Root canal therapy is needed when the nerve of a tooth is affected by decay or infection. In order to save the tooth, the pulp (the living tissue inside the tooth), nerves, bacteria, and any decay are removed and the resulting space is filled with a special root medicated filling called gutta percha and sealer.
A final crown over the root canal will restore the tooth into its full function. A final crown is important to seal away bacteria from reinfecting the root canal system, and to prevent the weakened tooth from fracturing.
Having a root canal done on a tooth is the treatment of choice to save a tooth that otherwise would die and have to be extracted. Many patients believe that removing a tooth is the easiest and cheapest solution, but what is not realized is that the overall cost to replacement a missing tooth is more costly than a root canal. The adjacent teeth also suffer from shifting, misalignment, and collapsing bone structure due to a missing tooth.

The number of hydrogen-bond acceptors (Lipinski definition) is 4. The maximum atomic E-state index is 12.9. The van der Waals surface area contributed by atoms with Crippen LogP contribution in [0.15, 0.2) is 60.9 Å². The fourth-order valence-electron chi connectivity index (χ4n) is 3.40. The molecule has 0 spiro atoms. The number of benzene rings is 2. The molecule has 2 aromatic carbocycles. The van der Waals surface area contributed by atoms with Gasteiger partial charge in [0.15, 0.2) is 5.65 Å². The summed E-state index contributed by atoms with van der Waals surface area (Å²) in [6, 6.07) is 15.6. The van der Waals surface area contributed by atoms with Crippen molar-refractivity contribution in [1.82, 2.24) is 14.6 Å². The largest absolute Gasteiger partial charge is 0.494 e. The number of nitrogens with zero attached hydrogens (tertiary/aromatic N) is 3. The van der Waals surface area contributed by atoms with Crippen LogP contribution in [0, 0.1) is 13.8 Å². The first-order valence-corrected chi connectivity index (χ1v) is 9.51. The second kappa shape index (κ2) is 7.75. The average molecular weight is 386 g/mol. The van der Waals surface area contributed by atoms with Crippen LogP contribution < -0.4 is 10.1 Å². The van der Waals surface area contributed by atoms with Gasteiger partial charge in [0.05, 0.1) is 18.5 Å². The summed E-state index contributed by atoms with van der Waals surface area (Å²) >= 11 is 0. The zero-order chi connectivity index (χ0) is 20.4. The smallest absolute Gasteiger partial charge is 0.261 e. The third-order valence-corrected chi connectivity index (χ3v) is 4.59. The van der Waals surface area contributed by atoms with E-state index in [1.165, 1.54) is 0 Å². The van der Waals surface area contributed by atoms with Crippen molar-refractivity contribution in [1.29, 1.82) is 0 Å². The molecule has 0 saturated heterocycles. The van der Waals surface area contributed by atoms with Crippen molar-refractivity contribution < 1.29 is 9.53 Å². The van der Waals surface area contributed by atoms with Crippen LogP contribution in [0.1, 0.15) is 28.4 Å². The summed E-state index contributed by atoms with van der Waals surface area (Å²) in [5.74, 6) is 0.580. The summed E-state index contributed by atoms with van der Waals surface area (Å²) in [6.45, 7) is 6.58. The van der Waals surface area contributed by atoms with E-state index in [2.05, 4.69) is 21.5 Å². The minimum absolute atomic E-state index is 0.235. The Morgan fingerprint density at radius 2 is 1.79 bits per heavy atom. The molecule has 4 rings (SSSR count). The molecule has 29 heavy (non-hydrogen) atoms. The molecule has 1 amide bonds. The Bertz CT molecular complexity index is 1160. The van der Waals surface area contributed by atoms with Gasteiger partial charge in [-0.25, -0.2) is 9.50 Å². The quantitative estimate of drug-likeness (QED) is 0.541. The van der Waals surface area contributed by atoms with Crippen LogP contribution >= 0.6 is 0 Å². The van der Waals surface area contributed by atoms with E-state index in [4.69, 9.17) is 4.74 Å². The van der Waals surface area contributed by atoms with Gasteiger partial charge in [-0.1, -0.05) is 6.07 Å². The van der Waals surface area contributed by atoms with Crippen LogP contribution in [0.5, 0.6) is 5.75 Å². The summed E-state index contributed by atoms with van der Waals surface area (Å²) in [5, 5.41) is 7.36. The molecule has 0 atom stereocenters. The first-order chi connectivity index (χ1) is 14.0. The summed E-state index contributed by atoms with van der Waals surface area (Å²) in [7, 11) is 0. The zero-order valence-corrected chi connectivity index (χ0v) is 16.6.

In most cases, root canal therapy is successful, although on occasion, a tooth will have to be retreated due to new infections. You can expect soreness after a root canal procedure for a few days to a week that can be managed with over the counter or prescription pain killers. You should avoid chewing on the side of your mouth where the procedure was performed so you do not irritate the area and also to ensure that the temporary restorative material properly sets. If there was a prior infection/swelling/fever, expect the symptoms to linger for a few days until the antibiotics and medicine in your tooth treats the infection. Sometimes an abscess/swelling will need to be drained if the infection is severe. If you notice an increasing amount of pain or tenderness, a reaction to the medication, or the loss of the temporary restoration (filling) call your dentist immediately. It is not unusual for the tooth to feel different after the root canal has been completed but is typically not painful.